- When starting a new birth control pill or an IUD, it’s common to experience some bleeding during the first 6 months, which may also include passing small clots. This is a normal part of the adjustment period but should not persist indefinitely. Additionally, breakthrough bleeding and passing clots may result from using the morning-after pill. Typically, there’s no need to consult your doctor under normal circumstances. If bleeding persists for more than a week, or if you are soaking a pad or tampon after only an hour or two, passing large clots (bigger than a quarter), getting dizzy, or experiencing significant abdominal pain, you should contact your doctor.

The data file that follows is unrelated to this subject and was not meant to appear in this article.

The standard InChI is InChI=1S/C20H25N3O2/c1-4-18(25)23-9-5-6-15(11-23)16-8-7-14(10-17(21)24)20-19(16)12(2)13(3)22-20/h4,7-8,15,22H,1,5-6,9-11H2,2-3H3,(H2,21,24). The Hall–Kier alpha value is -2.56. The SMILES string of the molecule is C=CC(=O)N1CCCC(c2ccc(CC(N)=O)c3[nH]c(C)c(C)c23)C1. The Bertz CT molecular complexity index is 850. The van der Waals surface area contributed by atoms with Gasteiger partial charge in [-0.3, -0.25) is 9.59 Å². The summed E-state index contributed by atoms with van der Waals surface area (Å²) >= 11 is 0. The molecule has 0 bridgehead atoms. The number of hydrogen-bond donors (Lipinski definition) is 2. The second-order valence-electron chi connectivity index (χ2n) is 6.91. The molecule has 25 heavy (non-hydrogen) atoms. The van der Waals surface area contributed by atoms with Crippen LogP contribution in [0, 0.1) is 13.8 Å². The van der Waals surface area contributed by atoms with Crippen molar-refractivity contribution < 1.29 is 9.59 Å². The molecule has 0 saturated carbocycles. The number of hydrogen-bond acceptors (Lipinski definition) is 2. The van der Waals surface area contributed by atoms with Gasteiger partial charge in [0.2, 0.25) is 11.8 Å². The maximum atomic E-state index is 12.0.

- In rare cases, breakthrough bleeding and passing blood clots can be signs of uterine or cervical cancer. Other Medical Conditions: A very heavy flow and clotting can also be caused by other medical disorders, such as hypothyroidism, liver illness, or chronic renal disease.
When to Seek Medical Attention
While small blood clots during your period are often normal, there are instances when you should consider seeking medical attention:
- Excessive Clotting
- If you’re passing extremely big clots (over the size of a quarter) or soaking through your sanitary protection pretty fast (less than 2 hours) it is probably time to get in touch with your doctor to identify the cause.
- Severe Pain
- If you have severe abdominal or pelvic pain accompanied by clotting, it could be indicative of an issue like endometriosis, fibroids, or adenomyosis.
- Bleeding Between Periods